while I believe that parsing and setting Foreman resources like OS, version, NIC (subnet, domain) on fact upload is a bad design from the moment we introduced provisioning and I think this should be explicit, I have an alternative idea.
I was made aware that subscription-manager also supports custom facts by creating
/etc/rhsm/facts/*.facts file in JSON format. This is similar to Puppet and Ansible when both tools can do the same. We could leverage this by creating these files from provisioning templates and/or via Puppet or Ansible. We could simply store database IDs there.
Now, these facts would be sent over to Foreman by the tools and Foreman would prioritize during parsing. This could also speed up processing a ton - for managed hosts which were provisioned via Foreman, whole NIC processing could be skipped as these would be present as list of NIC IDs. When IDs do match, that’s a fast way to just confirm and nothing is done.
Of course things get complicated on a change (when user changes OS for example). And I think there could be an elegant solution - when IDs differ, we would simply defer the database update by setting a new Host Status field called “Custom Fact Out of Sync” or something similar. There would be a link to a new screen/dialog where Foreman could offer remote execution job (utilizing the same templates as in provisioning), Ansible or Puppet to remediate the fact drift. This would be only allowed within permission/filter/taxonomy bounds of course not allowing users to set arbitrary database IDs from managed hosts. Other than that, there should be no security concerns as current clients with valid SSL certificates can do the same (change OS, version, subnet, domain…).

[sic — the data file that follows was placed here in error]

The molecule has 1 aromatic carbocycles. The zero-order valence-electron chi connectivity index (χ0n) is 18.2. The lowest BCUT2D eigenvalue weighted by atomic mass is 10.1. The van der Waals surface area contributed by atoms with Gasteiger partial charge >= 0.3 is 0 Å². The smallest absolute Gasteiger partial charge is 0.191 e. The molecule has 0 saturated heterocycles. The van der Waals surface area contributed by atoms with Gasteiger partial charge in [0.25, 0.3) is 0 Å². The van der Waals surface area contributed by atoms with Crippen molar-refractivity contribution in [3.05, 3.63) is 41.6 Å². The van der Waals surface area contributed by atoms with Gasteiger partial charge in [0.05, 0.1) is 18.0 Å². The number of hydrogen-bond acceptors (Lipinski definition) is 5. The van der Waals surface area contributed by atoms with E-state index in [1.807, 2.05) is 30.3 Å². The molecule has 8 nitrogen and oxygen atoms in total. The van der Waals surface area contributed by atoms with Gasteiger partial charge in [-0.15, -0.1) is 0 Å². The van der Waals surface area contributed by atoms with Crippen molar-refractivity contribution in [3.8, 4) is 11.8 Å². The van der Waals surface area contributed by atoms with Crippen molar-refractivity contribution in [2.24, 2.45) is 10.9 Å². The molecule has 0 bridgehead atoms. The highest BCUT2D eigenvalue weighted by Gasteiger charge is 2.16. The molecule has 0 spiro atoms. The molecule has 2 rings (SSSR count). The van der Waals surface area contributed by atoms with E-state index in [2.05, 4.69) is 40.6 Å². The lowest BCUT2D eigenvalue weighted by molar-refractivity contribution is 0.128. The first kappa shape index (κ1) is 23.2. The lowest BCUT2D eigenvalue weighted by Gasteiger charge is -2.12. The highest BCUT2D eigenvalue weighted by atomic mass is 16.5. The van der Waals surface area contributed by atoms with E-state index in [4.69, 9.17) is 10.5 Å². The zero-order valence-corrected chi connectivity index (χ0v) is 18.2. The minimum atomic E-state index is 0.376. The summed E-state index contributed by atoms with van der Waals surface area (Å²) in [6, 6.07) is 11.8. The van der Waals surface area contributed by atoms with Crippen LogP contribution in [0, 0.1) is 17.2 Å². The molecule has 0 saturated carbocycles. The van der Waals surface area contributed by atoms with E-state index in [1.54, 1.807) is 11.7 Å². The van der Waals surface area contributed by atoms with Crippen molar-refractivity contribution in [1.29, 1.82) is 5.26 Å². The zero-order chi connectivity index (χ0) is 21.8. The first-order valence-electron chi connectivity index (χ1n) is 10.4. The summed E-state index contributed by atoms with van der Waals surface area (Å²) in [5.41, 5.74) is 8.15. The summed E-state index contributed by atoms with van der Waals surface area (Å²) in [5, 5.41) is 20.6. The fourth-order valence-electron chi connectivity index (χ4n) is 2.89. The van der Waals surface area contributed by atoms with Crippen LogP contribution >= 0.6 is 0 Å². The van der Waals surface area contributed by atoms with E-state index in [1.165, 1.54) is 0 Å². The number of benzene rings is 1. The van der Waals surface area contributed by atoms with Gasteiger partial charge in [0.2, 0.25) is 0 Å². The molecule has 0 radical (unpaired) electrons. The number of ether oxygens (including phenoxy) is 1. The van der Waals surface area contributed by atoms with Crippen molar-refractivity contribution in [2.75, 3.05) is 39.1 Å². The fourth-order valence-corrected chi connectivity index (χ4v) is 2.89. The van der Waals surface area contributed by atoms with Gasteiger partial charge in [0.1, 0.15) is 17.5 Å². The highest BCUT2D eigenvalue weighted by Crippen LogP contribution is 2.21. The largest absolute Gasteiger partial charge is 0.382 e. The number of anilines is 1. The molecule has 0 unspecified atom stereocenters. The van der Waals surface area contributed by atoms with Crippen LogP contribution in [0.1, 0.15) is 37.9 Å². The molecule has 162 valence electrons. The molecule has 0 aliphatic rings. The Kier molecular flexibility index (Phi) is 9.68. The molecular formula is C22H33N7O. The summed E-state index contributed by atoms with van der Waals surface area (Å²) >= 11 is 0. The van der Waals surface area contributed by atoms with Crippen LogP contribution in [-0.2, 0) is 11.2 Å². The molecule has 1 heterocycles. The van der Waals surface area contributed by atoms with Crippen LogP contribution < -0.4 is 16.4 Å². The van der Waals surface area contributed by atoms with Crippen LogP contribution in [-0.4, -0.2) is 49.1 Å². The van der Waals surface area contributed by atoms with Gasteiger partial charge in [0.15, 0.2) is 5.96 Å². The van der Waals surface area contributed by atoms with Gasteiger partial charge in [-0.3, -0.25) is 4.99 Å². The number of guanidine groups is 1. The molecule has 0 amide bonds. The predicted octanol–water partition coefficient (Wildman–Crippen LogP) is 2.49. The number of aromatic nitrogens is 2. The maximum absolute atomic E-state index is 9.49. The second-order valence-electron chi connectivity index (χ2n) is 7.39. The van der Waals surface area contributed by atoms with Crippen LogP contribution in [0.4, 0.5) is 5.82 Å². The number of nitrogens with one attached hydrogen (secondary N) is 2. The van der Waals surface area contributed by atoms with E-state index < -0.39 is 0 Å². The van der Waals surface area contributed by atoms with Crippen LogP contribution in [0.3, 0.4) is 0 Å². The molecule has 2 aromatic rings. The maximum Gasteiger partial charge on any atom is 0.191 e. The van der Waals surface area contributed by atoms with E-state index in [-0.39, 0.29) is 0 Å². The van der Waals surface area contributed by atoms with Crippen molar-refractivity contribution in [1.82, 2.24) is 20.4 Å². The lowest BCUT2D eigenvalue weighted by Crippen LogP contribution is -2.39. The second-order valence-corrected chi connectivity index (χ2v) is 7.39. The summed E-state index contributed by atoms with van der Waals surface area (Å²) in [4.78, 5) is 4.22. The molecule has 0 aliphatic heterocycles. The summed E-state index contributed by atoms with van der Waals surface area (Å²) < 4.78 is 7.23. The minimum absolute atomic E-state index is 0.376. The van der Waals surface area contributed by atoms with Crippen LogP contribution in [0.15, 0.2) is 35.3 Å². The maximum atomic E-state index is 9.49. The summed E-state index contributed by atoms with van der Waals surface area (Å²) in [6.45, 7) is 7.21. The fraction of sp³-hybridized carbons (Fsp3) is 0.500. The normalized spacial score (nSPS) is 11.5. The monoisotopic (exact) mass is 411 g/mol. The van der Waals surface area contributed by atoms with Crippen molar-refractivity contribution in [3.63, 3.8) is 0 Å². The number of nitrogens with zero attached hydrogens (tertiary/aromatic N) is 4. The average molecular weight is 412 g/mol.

We could even offload the drift calculation and do it on the background when we update host statuses which would further speed up fact parsing. I think we already have an infrastructure for host status updates (rake task or a dynflow - I am not sure).
This solution would stop “facter wars” when RHSM is updating OS in a different way than Puppet or Ansible for all the hosts that were provisioned by Foreman. Yet it would not change the behavior of hosts which were not provisioned by Foreman. More than that, it would open more possibilities to take similar approach for other hosts.
Once implemented, we could take it further by applying the same technique for regular fact uploads (those without Foreman custom facts) - the same host status could be set and on the confirmation screen/dialog could actually offer more options:
- Set custom Foreman facts on the host from Foreman inventory (run SSH/Ansible/Puppet job).
- Update Foreman DB back with values from custom facts (revert to the state how a host was provisioned).
- Update Foreman DB from Puppet facts trying to detect OS/NICs/etc using the current way.
- Update Foreman DB from Ansible facts trying to detect OS/NICs/etc using the current way.
- Update Foreman DB from RHSM facts trying to detect OS/NICs/etc using the current way.
Also hosts which are registered via the new registration method could use the same snippets to deploy custom facts too.
This should not be really hard to implement, we are talking about few templates, Puppet class, Ansible role, new dialog, changing our parsing code, adding ability to re-parse existing facts already uploaded to database and a new host status and a new confirmation dialog.